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CE.6 - National Government

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John Sheridan

on 27 January 2015

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Transcript of CE.6 - National Government

Our Federal Government
Structure and Powers: National Government
The Constitution of the United States defines the structure and powers of the national government.
The powers held by government are divided between the national government in Washington, D.C.,
and the governments of the 50 states. (principle: federalism)
Structure of the national government as set out in the United States Constitution
(Legislative, executive, and judicial powers of the national government as distributed
among three distinct and independent branches of government.)
Congress: Make the laws for the nation
President: Executes the laws of the land
Federal Courts: Interpret the laws
The Lawmakers (CE.6a,c)
Congress – formal powers are limited by the Constitution of the United States
A bicameral legislature (having two houses) consisting of the
House of Representatives
(435 members, based upon populations of the states) and the
(100 members – two per state)
the annual budget

Such as:
Federal judges/justices
Federal agencies (CIA, FBI, EPA, Federal Reserve Bank)
Cabinet officers/Department heads
Raises revenue through
and other levies

Declares war
A legislator (or lawmaker) has legislative powers. These powers are either expressed or implied:
Remember this acronym:
Reserved - powers for the states
Implied -
not specifically listed, used to carry out expressed powers
Denied - not given to the states or national government
- specifically listed in the Constitution
Shared - given to both the national and state governments
The lawmaking process in Congress:
Introducing a bill by a Senator
Working in committees
Debating the bill
on the floor
Voting on the bill
House of
Introducing the bill by
a Representative
Working in committees
Debating the bill on the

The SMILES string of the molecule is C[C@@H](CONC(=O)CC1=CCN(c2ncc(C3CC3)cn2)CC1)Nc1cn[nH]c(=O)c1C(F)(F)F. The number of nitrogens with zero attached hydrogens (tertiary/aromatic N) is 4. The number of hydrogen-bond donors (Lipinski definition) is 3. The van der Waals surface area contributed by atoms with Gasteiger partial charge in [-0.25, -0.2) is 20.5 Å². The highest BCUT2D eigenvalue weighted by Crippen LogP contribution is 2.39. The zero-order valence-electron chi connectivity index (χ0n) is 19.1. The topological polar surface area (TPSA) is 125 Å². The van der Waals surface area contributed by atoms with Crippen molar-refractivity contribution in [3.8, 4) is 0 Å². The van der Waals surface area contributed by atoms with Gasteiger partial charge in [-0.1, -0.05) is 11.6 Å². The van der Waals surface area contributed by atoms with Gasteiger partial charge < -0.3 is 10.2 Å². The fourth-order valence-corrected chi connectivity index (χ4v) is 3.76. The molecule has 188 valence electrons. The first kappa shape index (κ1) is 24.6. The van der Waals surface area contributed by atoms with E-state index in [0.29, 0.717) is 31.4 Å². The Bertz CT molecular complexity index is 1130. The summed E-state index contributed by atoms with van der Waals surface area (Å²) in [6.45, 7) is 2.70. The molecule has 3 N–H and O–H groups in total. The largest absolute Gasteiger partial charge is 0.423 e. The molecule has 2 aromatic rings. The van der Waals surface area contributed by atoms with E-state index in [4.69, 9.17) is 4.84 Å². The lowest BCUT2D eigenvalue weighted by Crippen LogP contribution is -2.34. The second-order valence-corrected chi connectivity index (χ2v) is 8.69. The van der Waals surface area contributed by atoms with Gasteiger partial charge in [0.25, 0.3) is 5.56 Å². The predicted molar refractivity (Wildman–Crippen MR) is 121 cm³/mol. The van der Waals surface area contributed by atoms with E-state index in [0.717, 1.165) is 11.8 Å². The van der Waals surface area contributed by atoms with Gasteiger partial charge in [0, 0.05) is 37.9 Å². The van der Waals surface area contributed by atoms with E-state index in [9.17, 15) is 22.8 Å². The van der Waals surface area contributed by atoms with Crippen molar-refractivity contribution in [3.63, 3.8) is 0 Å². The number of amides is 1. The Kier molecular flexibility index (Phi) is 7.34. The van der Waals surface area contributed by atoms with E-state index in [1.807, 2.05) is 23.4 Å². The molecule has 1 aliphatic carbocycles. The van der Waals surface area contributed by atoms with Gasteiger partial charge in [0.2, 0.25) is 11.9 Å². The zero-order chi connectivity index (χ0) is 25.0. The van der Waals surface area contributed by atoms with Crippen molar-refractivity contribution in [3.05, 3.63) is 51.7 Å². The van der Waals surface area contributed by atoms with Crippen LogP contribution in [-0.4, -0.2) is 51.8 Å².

Voting on the bill
Sending the bill to the
president to sign into law
The Executives (6a,d)
The executive branch at the national level executes (carries out) the law. It also has a key role in the
policy making process. The powers of the executive branch are defined in the Constitution of the
United States of America.
executive officer
of the nation
Prepares the
annual budget
for congressional action
Appoints cabinet officers, ambassadors, and federal judges
Administers the federal bureaucracy
What are some ways the executive branch influences policy making?
Executives might be seen –
Proposing legislation in an annual speech to Congress
(State of the Union Address)
Appealing directly to the people
Approving or vetoing
who carry out the laws
The president has cabinet departments, agencies,
and regulatory groups to interpret and execute the laws.
The president exercises power as:
Chief of state
: Ceremonial head of the government
Chief executive
: Head of the executive branch of government
Chief legislator
: Proposer of the legislative agenda
: head of the nation’s armed forces
Chief diplomat
: Architect of American foreign policy
Chief of party
: Leader of the political party that controls the executive branch
Chief citizen
: Representative of all of the people
Presidential power has grown in the years since the Constitution was ratified.
The Judicial Branch (6a)
Consists of the federal courts, including the Supreme Court, the highest court in the land
The Supreme Court exercises the power of judicial review.
The federal courts try cases involving federal law and questions involving interpretation of the Constitution of the United States.
Full transcript